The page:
See my life’s too good to be a country song

At least the songs I know

Yes, my life’s too good to be a country song

At least the songs I know


**Good luck and congratulations to all of the woman gathered this year for Ms. Wheelchair America. I am proud of each and every one of you for speaking out, and making a difference. Enjoy this week and cherish the friendships you make. It doesn’t matter who takes the crown home. You are all winners in your own right.

13 thoughts on “Redefining Disability Challenge – Question 24

  1. *amused sigh* I know “Rebels” who dislike country. I love it, and I’m from the North. And a lot of modern country is different from the things you’re describing. Here’s a cover version of my life in a country song. Original singer is weird about letting his stuff on Youtube.


    • I actually like some country music. And I have been told by many that I have a good “country voice” when I sing. But, it’s rarely my “go-to” music. And 14 years ago when I wrote my song, I never listened to country. I know plenty of northerners who do 🙂

      Liked by 2 people

    • Thanks! This song was a gift which came out in about 40 minutes. I’ve never had such an experience while trying to write a song since. The song took me many places for several years, and I was blessed to sing it with an amazing band on the stage of the Ronald Reagan Trade Center in Washington, DC. I would love to record it someday just to have it, even though my singing voice is shot since my surgery in 2013.


  2. Give that “magic pill” question to moms of kids with special needs. I have two sons on the autism spectrum. My answer is heck yeah! In a hot second! Gimme that thing! It’s not that I am not accepting of their differences. It’s that it breaks Mama’s heart to see how hard it is for them to make friends. I know they get lonely and I can’t fix it. Yeah, give me the Cure!


    • I can understand why a parent would not want to watch their child struggle with disabilities as they are growing. I suspect my parents would have wanted to take away my challenges as well when I was younger. They may still want to, but I know they worry much less about me now than they used to. The last time I was home, I had a conversation with my father and he said, “I don’t worry about how you will cope or if you will be alright anymore. I used to wonder if you might not live to be a healthy adult, and we didn’t know what would happen when you were little. But I don’t worry about you anymore.”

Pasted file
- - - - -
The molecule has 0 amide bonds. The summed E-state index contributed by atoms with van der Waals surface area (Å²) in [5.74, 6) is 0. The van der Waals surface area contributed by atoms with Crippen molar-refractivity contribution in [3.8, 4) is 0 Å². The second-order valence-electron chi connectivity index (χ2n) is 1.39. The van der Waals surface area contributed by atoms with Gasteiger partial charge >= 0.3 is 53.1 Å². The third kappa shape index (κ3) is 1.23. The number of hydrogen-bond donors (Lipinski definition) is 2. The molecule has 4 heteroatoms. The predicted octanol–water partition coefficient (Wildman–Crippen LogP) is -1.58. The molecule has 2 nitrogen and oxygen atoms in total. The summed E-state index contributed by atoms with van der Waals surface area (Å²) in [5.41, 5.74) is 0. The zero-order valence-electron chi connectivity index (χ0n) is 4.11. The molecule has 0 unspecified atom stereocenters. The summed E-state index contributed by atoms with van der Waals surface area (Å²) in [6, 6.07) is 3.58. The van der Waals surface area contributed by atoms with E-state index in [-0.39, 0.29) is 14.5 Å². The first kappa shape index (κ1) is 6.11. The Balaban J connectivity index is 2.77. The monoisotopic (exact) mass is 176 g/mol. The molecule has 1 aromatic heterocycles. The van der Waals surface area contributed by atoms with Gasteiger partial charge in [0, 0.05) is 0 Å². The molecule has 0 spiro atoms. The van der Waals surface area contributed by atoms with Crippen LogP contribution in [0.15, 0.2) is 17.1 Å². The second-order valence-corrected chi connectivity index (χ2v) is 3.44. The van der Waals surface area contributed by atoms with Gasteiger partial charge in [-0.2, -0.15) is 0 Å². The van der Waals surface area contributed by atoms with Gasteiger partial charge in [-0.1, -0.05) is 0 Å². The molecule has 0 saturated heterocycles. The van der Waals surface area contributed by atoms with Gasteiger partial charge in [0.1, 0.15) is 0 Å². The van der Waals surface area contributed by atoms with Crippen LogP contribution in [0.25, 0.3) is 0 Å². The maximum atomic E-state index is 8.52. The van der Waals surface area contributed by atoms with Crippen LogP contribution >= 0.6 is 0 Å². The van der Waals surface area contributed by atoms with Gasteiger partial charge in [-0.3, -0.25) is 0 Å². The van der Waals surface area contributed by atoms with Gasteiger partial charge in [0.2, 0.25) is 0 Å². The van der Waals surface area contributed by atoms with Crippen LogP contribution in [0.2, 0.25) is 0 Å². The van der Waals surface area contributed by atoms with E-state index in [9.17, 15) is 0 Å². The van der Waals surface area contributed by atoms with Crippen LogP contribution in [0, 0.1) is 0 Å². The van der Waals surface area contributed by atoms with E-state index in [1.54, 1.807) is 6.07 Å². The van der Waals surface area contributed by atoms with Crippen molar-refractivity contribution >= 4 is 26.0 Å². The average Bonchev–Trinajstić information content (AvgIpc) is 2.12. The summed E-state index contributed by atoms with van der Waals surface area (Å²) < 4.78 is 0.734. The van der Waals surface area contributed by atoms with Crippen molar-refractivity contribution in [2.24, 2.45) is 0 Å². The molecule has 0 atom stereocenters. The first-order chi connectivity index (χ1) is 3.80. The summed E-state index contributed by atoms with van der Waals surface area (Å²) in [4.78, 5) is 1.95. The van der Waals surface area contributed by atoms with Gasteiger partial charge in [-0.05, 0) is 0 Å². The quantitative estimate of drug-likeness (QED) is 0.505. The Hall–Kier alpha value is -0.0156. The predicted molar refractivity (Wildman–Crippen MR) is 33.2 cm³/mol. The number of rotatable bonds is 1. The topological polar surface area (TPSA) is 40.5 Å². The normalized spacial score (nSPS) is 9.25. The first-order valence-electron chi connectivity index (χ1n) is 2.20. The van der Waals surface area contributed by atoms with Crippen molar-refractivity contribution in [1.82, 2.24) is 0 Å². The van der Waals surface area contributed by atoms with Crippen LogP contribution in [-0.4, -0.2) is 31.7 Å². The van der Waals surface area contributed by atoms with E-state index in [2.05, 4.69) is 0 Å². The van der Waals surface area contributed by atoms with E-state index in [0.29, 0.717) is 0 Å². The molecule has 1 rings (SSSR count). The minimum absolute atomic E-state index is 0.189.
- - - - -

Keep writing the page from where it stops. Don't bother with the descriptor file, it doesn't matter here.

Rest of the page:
It takes time for both individuals with disabilities and their family members to come to an understanding of what disability means in their lives. That is one of the reason I speak about the social model of disability, instead of the medical model.


  3. Oh what a fun time that was. The trip to PA for the graduation, as well as being the scribe for some of your thoughts. The trip to DC wasn’t too bad either(except maybe the snow!:) I know you have a copy of that somewhere. You, writing this song, and how you tackle a challenge, speaks about your personality. Most people would have just picked a song already sung by a country music star. But you, you embraced the challenge to make up a new one, and perform it as well. I know you are thinking about all the ladies at the pageant this year. It is an amazing event and every one attending will leave with an uplifted spirit.


    • That was a fun time, wasn’t it?! This song has taken me – both of us – many places. I do miss being at the pageant this week, but I know the women there are having a great time.


  4. Thanks for sharing! Great insight in this post. A lot of people out there probably wouldn’t have the cringe-worthy response to the question about the magic pill, but I’m glad you did and decided to talk about it. The underlying message of the question is based on assumption as well as a lack of understanding for how to talk about ability and disability. Thanks for making me think today 🙂


    • Thank you for taking the time to share your thoughts! I understand why people would choose to take such a “magic pill.” And I would never criticize their choice. I just know it would not be the right choice for me. Besides, if I were to lose my disability, I’d lose the “perks” that come with it!

      Liked by 1 person